After the disastrous release of RCA Studio II, RCA immediately started to work on an updated version of the console. The new version was set to have better graphics, color capabilities and a better sound, while remaining backward compatible with the previous version. By September 1977, programming guide for the RCA Studio III was already available. New titles such as Biorhythm and Math fun were actually backward compatible RCA Studio III games released for the RCA Studio II. The work on the Studio III was almost completed with fully functional prototype being showcased by RCA.
But the with the release of the Atari VCS, Bally Astrocade, the APF MP1000 and the upcoming Magnavox Odyssey², it became clear that RCA was about to make the same mistake it made with the RCA Studio II: release an inferior console that the competition. With the sales of the RCA Studio II plummeting, RCA had already lost huge sums of money in the video game adventure. Deciding not to pursue with the RCA Studio III was not an easy choice as the company had already spent a fortune in R&D over this project. RCA was therefore looking for someone interested in taking over the RCA Studio III. RCA who had already licensed the RCA Studio II in Japan to Toshiba (released under the name Visicom C-100), understood that if the RCA Studio III would have any chance of success, it needed to be exported. In the late 70s, the U.S. was crawling with new video game console, but in the rest of the world, the pong-like console were still kings. With little to no competition, the RCA Studio III could take a good share of the market. But RCA had no intention of gambling any more money in this adventure. Instead, they struck a deal with the Conic Group. Under the leadership of its founder Alex Au Yan-din (柯俊文) (see picture), the Conic Group became the largest electronics manufacturer in Hong Kong which at its peak had annual turnover of over HK$1 billion, over 40 subsidiaries, over 12000 employees.
In April 1978, Conic signed a licensing deal that included the right to produce 200,000 units based on the RCA Studio III intellectual properties. The deal included all the games released for the RCA Studio II plus Bingo, Star Wars, Concentration Match and Pinball. It wasn’t long before Conic had a fully working prototype and by June, the system would be presented to the CES 1978 in Chicago. Code-named “Victory-3”, the console was presented by Accurate Electronics Industry Ltd (精密電子工業), a Conic subsidiary with offices in the U.S.
Conic was already a well-established company in the video game industries having released hundreds of video games pong-like consoles under different brands. Conic used their subsidiaries such as Soundic Electronics (聲德電子) and other affiliates to distribute the console in different countries (see the consoles list below). The console was released around the same time as the 1292 Advanced Programmable Video System line of console which rapidly took over the console market segment in Europe and Australia.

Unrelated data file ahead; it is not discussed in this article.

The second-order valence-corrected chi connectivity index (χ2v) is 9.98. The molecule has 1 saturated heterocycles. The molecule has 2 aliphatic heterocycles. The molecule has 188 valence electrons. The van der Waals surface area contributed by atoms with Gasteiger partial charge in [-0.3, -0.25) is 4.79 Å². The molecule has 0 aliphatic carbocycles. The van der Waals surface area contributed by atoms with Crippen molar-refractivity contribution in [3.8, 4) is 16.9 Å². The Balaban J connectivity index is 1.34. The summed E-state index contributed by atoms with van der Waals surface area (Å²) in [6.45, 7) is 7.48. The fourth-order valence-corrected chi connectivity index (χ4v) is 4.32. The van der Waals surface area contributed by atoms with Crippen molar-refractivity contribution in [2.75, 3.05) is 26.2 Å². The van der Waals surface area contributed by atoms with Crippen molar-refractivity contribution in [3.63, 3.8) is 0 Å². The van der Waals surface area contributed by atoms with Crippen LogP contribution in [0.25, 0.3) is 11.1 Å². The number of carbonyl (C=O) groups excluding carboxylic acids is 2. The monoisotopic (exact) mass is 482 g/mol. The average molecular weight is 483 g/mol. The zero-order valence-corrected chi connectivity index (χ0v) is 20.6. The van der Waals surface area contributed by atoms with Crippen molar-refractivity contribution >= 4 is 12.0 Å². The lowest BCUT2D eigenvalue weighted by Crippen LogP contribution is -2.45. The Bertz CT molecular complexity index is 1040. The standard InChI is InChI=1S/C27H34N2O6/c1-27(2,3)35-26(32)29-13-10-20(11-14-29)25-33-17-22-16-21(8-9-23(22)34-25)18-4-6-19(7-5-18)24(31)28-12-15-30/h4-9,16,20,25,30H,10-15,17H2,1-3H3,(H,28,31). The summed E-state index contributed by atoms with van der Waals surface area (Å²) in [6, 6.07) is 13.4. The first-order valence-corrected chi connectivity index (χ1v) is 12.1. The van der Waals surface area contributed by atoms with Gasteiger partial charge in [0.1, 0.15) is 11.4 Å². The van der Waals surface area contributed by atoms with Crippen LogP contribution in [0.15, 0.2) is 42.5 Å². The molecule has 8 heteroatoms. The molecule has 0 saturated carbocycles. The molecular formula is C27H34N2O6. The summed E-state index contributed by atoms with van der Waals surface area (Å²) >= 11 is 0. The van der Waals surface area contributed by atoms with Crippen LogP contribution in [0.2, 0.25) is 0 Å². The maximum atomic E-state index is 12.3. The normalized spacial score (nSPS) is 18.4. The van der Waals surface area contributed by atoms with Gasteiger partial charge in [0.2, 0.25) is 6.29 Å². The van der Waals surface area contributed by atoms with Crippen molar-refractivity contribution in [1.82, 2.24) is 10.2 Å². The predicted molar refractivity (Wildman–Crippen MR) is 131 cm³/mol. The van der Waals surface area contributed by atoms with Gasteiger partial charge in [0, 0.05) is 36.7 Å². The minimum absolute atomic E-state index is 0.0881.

The line of consoles put out by Conic was short-lived and no games outside the launch titled were ever released. It’s unknown if Conic even manage to sell the 200,000 units of the initial agreement, but it appears the agreement was never extended.
Most of the Studio III variation use the same mold:
|Trevi M-1200 Micro-Computer
||Conic M-1200||Sheen M-1200 Micro-Computer|
|Mustang 9016 Telespiel Computer|
The Apollo 80 as it own unique mold which is very similar to the M1200 series but except with square edges instead of round one.
|Apollo 80 Programmable Video Game|
Soundic & Hanimex
Soundic chosoed a more elaborate design for its console, including detachable controller.
|Jeu TV Programmable MPT-02 by Hanimex||Victory Home TV Programmer (MPT-02) by Soundic|
Here’s a list of all 14 RCA Studio II and III games released for the Conic console line. It’s to be noted that all consoles had their unique numbering schemes.
- Computer Quiz
- Fun with Numbers
- Gun Fight/Moon Ship
- Grand Pack (include the 4 built-in games. Sold with the Hanimex version as it didn’t come with the built-in games).
- Math Fun
- Spacewar Intercept
- Speedway Tag
- Star Wars
The NTSC based RCA Studio II systems use a CDP1861 (also marked TA10171V1) to generate video and a 555 time to generate the unique ‘squeak’ sound. The graphics were in White in Black which was one of the major reasons behind the demise of the console. The Studio III would instead have the ability to display have 4 background colors and 7 foreground colors. It can generate 256 different tones, but instead uses a CDP1863 chip for sound. In the NTSC version, the system was set to use the CDP1861 to generate the video signal and the CDP1862 to overlay a memory mapped color over it. Color memory was 256 bytes. In the PAL version, the Studio III used the CDP1864 for both video and sound too, but was programmed differently to allow the 4 background colors and 7 foreground colors.